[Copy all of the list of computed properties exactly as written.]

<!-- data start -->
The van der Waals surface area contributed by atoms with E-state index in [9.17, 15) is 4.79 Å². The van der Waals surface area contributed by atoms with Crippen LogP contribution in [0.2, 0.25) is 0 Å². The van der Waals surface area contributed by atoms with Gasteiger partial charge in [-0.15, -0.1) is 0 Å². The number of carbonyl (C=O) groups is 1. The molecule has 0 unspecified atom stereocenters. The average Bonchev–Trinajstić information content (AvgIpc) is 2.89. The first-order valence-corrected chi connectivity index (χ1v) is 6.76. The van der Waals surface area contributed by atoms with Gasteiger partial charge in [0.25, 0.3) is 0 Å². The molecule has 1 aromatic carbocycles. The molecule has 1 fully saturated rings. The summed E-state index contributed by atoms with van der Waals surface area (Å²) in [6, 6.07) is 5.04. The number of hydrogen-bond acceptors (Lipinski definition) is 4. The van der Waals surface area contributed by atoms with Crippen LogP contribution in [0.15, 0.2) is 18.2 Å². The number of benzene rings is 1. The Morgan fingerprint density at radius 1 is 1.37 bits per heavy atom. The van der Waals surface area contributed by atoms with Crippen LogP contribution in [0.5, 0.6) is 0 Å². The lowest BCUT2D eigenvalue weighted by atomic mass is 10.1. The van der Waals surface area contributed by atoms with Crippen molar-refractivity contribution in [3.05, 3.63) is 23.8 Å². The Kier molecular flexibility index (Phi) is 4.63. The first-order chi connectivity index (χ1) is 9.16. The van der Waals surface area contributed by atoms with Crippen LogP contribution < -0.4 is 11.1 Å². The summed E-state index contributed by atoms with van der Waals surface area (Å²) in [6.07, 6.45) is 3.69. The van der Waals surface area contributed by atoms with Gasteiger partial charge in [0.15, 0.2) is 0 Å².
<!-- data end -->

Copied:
The van der Waals surface area contributed by atoms with E-state index in [9.17, 15) is 4.79 Å². The van der Waals surface area contributed by atoms with Crippen LogP contribution in [0.2, 0.25) is 0 Å². The van der Waals surface area contributed by atoms with Gasteiger partial charge in [-0.15, -0.1) is 0 Å². The number of carbonyl (C=O) groups is 1. The molecule has 0 unspecified atom stereocenters. The average Bonchev–Trinajstić information content (AvgIpc) is 2.89. The first-order valence-corrected chi connectivity index (χ1v) is 6.76. The van der Waals surface area contributed by atoms with Gasteiger partial charge in [0.25, 0.3) is 0 Å². The molecule has 1 aromatic carbocycles. The molecule has 1 fully saturated rings. The summed E-state index contributed by atoms with van der Waals surface area (Å²) in [6, 6.07) is 5.04. The number of hydrogen-bond acceptors (Lipinski definition) is 4. The van der Waals surface area contributed by atoms with Crippen LogP contribution in [0.15, 0.2) is 18.2 Å². The number of benzene rings is 1. The Morgan fingerprint density at radius 1 is 1.37 bits per heavy atom. The van der Waals surface area contributed by atoms with Crippen LogP contribution in [0.5, 0.6) is 0 Å². The lowest BCUT2D eigenvalue weighted by atomic mass is 10.1. The van der Waals surface area contributed by atoms with Crippen molar-refractivity contribution in [3.05, 3.63) is 23.8 Å². The Kier molecular flexibility index (Phi) is 4.63. The first-order chi connectivity index (χ1) is 9.16. The van der Waals surface area contributed by atoms with Crippen LogP contribution < -0.4 is 11.1 Å². The summed E-state index contributed by atoms with van der Waals surface area (Å²) in [6.07, 6.45) is 3.69. The van der Waals surface area contributed by atoms with Gasteiger partial charge in [0.15, 0.2) is 0 Å².